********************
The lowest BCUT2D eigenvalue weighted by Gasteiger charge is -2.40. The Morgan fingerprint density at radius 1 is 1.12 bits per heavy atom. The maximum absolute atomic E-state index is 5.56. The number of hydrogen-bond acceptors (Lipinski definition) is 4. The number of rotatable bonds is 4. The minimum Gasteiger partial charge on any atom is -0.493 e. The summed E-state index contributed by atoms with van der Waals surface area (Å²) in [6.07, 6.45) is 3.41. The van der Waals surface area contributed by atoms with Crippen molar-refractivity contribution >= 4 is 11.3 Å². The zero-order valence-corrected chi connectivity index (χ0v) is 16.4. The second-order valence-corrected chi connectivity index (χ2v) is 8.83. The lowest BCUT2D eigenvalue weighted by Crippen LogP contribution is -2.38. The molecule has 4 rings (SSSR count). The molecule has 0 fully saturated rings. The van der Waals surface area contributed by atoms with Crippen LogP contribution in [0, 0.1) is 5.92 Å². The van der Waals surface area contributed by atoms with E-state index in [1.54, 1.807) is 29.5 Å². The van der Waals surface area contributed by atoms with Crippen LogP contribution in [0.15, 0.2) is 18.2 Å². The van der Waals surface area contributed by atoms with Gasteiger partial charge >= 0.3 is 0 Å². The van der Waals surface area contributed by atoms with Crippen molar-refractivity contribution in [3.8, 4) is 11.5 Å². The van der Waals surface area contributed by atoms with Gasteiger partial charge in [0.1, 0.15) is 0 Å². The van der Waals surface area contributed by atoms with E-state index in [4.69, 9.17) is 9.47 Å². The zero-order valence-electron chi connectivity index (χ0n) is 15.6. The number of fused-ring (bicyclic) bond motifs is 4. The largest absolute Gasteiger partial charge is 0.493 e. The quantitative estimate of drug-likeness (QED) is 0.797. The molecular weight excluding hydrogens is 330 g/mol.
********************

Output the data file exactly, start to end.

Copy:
The lowest BCUT2D eigenvalue weighted by Gasteiger charge is -2.40. The Morgan fingerprint density at radius 1 is 1.12 bits per heavy atom. The maximum absolute atomic E-state index is 5.56. The number of hydrogen-bond acceptors (Lipinski definition) is 4. The number of rotatable bonds is 4. The minimum Gasteiger partial charge on any atom is -0.493 e. The summed E-state index contributed by atoms with van der Waals surface area (Å²) in [6.07, 6.45) is 3.41. The van der Waals surface area contributed by atoms with Crippen molar-refractivity contribution >= 4 is 11.3 Å². The zero-order valence-corrected chi connectivity index (χ0v) is 16.4. The second-order valence-corrected chi connectivity index (χ2v) is 8.83. The lowest BCUT2D eigenvalue weighted by Crippen LogP contribution is -2.38. The molecule has 4 rings (SSSR count). The molecule has 0 fully saturated rings. The van der Waals surface area contributed by atoms with Crippen LogP contribution in [0, 0.1) is 5.92 Å². The van der Waals surface area contributed by atoms with E-state index in [1.54, 1.807) is 29.5 Å². The van der Waals surface area contributed by atoms with Crippen LogP contribution in [0.15, 0.2) is 18.2 Å². The van der Waals surface area contributed by atoms with Gasteiger partial charge >= 0.3 is 0 Å². The van der Waals surface area contributed by atoms with Crippen molar-refractivity contribution in [3.8, 4) is 11.5 Å². The van der Waals surface area contributed by atoms with Gasteiger partial charge in [0.1, 0.15) is 0 Å². The van der Waals surface area contributed by atoms with E-state index in [4.69, 9.17) is 9.47 Å². The zero-order valence-electron chi connectivity index (χ0n) is 15.6. The number of fused-ring (bicyclic) bond motifs is 4. The largest absolute Gasteiger partial charge is 0.493 e. The quantitative estimate of drug-likeness (QED) is 0.797. The molecular weight excluding hydrogens is 330 g/mol.